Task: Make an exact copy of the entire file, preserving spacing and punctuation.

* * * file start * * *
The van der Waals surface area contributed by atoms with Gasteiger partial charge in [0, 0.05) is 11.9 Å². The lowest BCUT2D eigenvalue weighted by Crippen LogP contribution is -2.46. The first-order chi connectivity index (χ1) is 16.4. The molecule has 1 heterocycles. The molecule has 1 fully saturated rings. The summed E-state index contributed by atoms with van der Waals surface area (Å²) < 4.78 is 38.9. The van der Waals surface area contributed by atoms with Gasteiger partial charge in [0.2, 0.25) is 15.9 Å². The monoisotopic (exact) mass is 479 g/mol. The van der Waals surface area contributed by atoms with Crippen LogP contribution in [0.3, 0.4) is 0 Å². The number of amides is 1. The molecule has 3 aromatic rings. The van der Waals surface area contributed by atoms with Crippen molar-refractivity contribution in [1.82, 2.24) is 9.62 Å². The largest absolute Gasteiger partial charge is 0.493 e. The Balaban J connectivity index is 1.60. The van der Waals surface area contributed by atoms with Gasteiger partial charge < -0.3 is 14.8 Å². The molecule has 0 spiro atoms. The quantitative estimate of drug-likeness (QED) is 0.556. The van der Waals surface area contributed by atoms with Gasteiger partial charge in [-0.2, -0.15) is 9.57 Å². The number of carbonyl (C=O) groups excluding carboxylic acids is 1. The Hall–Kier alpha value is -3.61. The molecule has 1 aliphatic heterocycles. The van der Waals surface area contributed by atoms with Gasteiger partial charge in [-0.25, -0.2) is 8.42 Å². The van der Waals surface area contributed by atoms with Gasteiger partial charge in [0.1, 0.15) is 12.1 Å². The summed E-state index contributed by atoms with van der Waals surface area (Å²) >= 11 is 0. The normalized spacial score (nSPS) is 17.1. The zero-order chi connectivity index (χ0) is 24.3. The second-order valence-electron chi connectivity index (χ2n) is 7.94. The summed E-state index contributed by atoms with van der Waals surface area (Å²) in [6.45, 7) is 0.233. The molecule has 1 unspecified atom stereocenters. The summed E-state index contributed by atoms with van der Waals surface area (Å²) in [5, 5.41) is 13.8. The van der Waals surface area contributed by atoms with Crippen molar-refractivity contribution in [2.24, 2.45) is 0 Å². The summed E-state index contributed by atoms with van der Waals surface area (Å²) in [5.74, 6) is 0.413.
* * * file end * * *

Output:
The van der Waals surface area contributed by atoms with Gasteiger partial charge in [0, 0.05) is 11.9 Å². The lowest BCUT2D eigenvalue weighted by Crippen LogP contribution is -2.46. The first-order chi connectivity index (χ1) is 16.4. The molecule has 1 heterocycles. The molecule has 1 fully saturated rings. The summed E-state index contributed by atoms with van der Waals surface area (Å²) < 4.78 is 38.9. The van der Waals surface area contributed by atoms with Gasteiger partial charge in [0.2, 0.25) is 15.9 Å². The monoisotopic (exact) mass is 479 g/mol. The van der Waals surface area contributed by atoms with Crippen LogP contribution in [0.3, 0.4) is 0 Å². The number of amides is 1. The molecule has 3 aromatic rings. The van der Waals surface area contributed by atoms with Crippen molar-refractivity contribution in [1.82, 2.24) is 9.62 Å². The largest absolute Gasteiger partial charge is 0.493 e. The Balaban J connectivity index is 1.60. The van der Waals surface area contributed by atoms with Gasteiger partial charge < -0.3 is 14.8 Å². The molecule has 0 spiro atoms. The quantitative estimate of drug-likeness (QED) is 0.556. The van der Waals surface area contributed by atoms with Gasteiger partial charge in [-0.2, -0.15) is 9.57 Å². The number of carbonyl (C=O) groups excluding carboxylic acids is 1. The Hall–Kier alpha value is -3.61. The molecule has 1 aliphatic heterocycles. The van der Waals surface area contributed by atoms with Gasteiger partial charge in [-0.25, -0.2) is 8.42 Å². The van der Waals surface area contributed by atoms with Gasteiger partial charge in [0.1, 0.15) is 12.1 Å². The summed E-state index contributed by atoms with van der Waals surface area (Å²) >= 11 is 0. The normalized spacial score (nSPS) is 17.1. The zero-order chi connectivity index (χ0) is 24.3. The second-order valence-electron chi connectivity index (χ2n) is 7.94. The summed E-state index contributed by atoms with van der Waals surface area (Å²) in [6.45, 7) is 0.233. The molecule has 1 unspecified atom stereocenters. The summed E-state index contributed by atoms with van der Waals surface area (Å²) in [5, 5.41) is 13.8. The van der Waals surface area contributed by atoms with Crippen molar-refractivity contribution in [2.24, 2.45) is 0 Å². The summed E-state index contributed by atoms with van der Waals surface area (Å²) in [5.74, 6) is 0.413.